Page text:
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A mutation in the Ebola virus made the epidemic in West Africa even more deadly

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According to two different studies

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Beginning in December 2013, the Ebola virus spread like wildfire across Guinea, Liberia, and Sierra Leone, killing an estimated 11,310 people over the course of three years. The outbreak moved with incredible speed because of a few factors, including lack of adequate health care, poverty, and dangerous burial practices. Now, scientists have identified an additional culprit: a mutation allowed the Ebola virus to better enter human cells and infect people.

The findings are described in two studies publish today in the journal Cell. The first study examined the virus’s genome at different stages of the outbreak and the health outcomes of those it had infected. They found that twice as many people died later in the outbreak from the more virulent strain, compared with people infected with the earlier strain, according to Scientific American. This mortality rate doesn’t necessarily mean that the virus was twice as deadly to an individual: the virus had mutated to be able to infect more people in the same period of time.

The team noted that because the virus infected a huge number of people, it was likely able to mutate and adapt to humans — becoming more deadly as the outbreak progressed. Other outbreaks — like the one in 2000–2001 in Uganda where 425 people were infected — were short and contained, giving the virus little chance to adapt to humans. As the 2013 Ebola virus spread, it mutated, and some of those mutations, the team noted, “proliferated because they conferred an advantage to the virus.”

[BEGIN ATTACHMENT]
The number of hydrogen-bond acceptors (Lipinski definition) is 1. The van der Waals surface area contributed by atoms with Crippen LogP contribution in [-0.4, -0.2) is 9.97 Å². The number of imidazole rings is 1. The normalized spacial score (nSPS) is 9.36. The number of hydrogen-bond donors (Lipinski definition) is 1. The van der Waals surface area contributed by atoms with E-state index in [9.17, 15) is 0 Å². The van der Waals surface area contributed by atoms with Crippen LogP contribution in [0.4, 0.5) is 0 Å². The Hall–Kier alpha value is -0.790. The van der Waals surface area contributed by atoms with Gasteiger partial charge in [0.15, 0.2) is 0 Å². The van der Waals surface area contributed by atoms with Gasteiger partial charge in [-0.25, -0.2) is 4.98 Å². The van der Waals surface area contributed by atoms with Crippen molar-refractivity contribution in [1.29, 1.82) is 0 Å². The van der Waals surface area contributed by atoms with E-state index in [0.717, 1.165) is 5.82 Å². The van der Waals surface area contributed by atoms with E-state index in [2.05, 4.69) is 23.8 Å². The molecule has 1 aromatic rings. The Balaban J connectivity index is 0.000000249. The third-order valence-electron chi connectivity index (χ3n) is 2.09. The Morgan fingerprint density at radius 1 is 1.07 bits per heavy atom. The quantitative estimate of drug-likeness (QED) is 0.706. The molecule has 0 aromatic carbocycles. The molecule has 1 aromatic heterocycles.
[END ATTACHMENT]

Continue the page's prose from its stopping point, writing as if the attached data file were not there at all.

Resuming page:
The second study came to a similar conclusion. It outlined that minor changes in the virus’s DNA can impact how it infects hosts, and that “prolonged human circulation enabled the virus to better adapt to exclusively human transmission.” The study discovered two variations of the virus: one from early in the outbreak, and another that was more widely distributed. When they compared the two, they discovered a mutation that made the virus twice as likely to infect human cells.

The two studies show how complicated epidemics are. In West Africa, the geopolitical and social conditions that made the virus difficult to contain allowed it to spread to an unprecedented number of people. That, in turn, allowed the virus to mutate and become better at infecting humans.

The studies also highlight how rapidly the Ebola virus can adapt in a host population. And that means that prevention and disrupting the chain of infections early on are two of the most important steps in deterring another epidemic.